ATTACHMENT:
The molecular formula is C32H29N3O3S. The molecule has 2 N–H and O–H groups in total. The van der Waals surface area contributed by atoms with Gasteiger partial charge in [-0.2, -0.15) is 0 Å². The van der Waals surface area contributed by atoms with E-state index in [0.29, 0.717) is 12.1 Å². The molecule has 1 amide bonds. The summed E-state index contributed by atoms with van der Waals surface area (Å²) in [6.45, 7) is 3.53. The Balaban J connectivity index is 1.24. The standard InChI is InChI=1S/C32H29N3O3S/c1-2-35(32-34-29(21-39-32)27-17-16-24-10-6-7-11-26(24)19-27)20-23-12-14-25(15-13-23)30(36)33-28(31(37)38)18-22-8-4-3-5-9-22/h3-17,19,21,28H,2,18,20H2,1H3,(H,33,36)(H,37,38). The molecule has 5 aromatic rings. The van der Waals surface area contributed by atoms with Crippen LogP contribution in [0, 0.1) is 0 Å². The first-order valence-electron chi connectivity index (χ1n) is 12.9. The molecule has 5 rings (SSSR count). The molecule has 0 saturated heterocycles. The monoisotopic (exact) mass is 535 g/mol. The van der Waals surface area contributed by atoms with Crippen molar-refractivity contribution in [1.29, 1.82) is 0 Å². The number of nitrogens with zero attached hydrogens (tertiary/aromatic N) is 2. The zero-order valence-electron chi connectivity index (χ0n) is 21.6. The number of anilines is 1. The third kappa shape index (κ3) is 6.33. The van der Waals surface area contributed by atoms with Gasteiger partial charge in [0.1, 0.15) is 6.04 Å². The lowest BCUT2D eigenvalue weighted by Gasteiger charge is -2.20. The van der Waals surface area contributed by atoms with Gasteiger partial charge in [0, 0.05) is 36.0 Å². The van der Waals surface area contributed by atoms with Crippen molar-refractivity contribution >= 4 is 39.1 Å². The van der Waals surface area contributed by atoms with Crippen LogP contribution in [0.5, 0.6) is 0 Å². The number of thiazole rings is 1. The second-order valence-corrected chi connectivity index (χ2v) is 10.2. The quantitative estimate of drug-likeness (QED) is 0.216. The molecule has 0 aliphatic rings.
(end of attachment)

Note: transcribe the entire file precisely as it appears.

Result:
The molecular formula is C32H29N3O3S. The molecule has 2 N–H and O–H groups in total. The van der Waals surface area contributed by atoms with Gasteiger partial charge in [-0.2, -0.15) is 0 Å². The van der Waals surface area contributed by atoms with E-state index in [0.29, 0.717) is 12.1 Å². The molecule has 1 amide bonds. The summed E-state index contributed by atoms with van der Waals surface area (Å²) in [6.45, 7) is 3.53. The Balaban J connectivity index is 1.24. The standard InChI is InChI=1S/C32H29N3O3S/c1-2-35(32-34-29(21-39-32)27-17-16-24-10-6-7-11-26(24)19-27)20-23-12-14-25(15-13-23)30(36)33-28(31(37)38)18-22-8-4-3-5-9-22/h3-17,19,21,28H,2,18,20H2,1H3,(H,33,36)(H,37,38). The molecule has 5 aromatic rings. The van der Waals surface area contributed by atoms with Crippen LogP contribution in [0, 0.1) is 0 Å². The first-order valence-electron chi connectivity index (χ1n) is 12.9. The molecule has 5 rings (SSSR count). The molecule has 0 saturated heterocycles. The monoisotopic (exact) mass is 535 g/mol. The van der Waals surface area contributed by atoms with Crippen molar-refractivity contribution in [1.29, 1.82) is 0 Å². The number of nitrogens with zero attached hydrogens (tertiary/aromatic N) is 2. The zero-order valence-electron chi connectivity index (χ0n) is 21.6. The number of anilines is 1. The third kappa shape index (κ3) is 6.33. The van der Waals surface area contributed by atoms with Gasteiger partial charge in [0.1, 0.15) is 6.04 Å². The lowest BCUT2D eigenvalue weighted by Gasteiger charge is -2.20. The van der Waals surface area contributed by atoms with Gasteiger partial charge in [0, 0.05) is 36.0 Å². The van der Waals surface area contributed by atoms with Crippen molar-refractivity contribution >= 4 is 39.1 Å². The van der Waals surface area contributed by atoms with Crippen LogP contribution in [0.5, 0.6) is 0 Å². The number of thiazole rings is 1. The second-order valence-corrected chi connectivity index (χ2v) is 10.2. The quantitative estimate of drug-likeness (QED) is 0.216. The molecule has 0 aliphatic rings.